- The shorter wavelengths of the visible light spectrum have been recently reported to induce a long-lasting hyperpigmentation but only in melano-competent individuals. Here, we provide evidence showing that OPN3 is the key sensor in melanocytes responsible for hyperpigmentation induced by the shorter wavelengths of visible light. The melanogenesis induced through OPN3 is calcium dependent and further activates CAMKII followed by CREB, extracellular signal-regulated kinase, and p38, leading to the phosphorylation of MITF and ultimately to the increase of the melanogenesis enzymes: tyrosinase and dopachrome tautomerase.
- The prevention of hydrogen peroxide (H2O2)-induced oxidative stress has proved to be beneficial to vitiligo patients. Simvastatin possesses antioxidative capacity and has shown protective effect in various oxidative stress-related diseases. However, whether simvastatin can protect human melanocytes against oxidative stress has not been investigated. In this study, we initially found that pretreatment with 0.1 μmol/L to 1.0 μmol/L simvastatin led to increased cell viability and decreased cell apoptosis of melanocytes in response to H2O2.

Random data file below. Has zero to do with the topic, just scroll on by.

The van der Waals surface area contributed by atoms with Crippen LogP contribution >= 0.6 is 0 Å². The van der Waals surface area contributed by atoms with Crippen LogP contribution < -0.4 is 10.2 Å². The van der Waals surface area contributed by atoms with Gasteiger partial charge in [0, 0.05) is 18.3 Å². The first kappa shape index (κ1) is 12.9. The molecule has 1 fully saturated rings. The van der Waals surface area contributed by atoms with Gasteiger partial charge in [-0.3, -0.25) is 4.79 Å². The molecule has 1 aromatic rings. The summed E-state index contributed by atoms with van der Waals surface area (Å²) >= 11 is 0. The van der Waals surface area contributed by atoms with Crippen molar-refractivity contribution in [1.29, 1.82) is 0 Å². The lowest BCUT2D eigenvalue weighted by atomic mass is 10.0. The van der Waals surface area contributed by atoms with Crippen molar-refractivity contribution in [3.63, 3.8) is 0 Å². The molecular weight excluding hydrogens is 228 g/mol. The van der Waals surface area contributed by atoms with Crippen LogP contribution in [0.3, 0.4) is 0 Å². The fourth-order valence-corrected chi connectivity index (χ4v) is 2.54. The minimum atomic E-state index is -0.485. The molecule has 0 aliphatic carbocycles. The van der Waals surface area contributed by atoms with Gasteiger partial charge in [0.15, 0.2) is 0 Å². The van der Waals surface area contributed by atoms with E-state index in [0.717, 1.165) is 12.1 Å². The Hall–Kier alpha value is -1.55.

- Cutaneous squamous cell carcinoma (cSCC) is one of the most common skin malignant tumors with an increasing incidence. Studies have shown that Yes-associated protein (YAP) participates in the development of a variety of tumors as an oncogene, but to our knowledge its role in cSCC has not been reported. In this study, we used immunohistochemistry to show that YAP expression was elevated in cSCC samples of different stages versus in normal skin and that it was well correlated with the progression of the disease.
- The long noncoding RNA SPRIGHTLY (formerly SPRY4-IT1), which lies within the intronic region of the SPRY4 gene, is up-regulated in human melanoma cells compared to melanocytes. SPRIGHTLY regulates a number of cancer hallmarks, including proliferation, motility, and apoptosis. To better understand its oncogenic role, SPRIGHTLY was stably transfected into human melanocytes, which resulted in increased cellular proliferation, colony formation, invasion, and development of a multinucleated dendritic-like phenotype.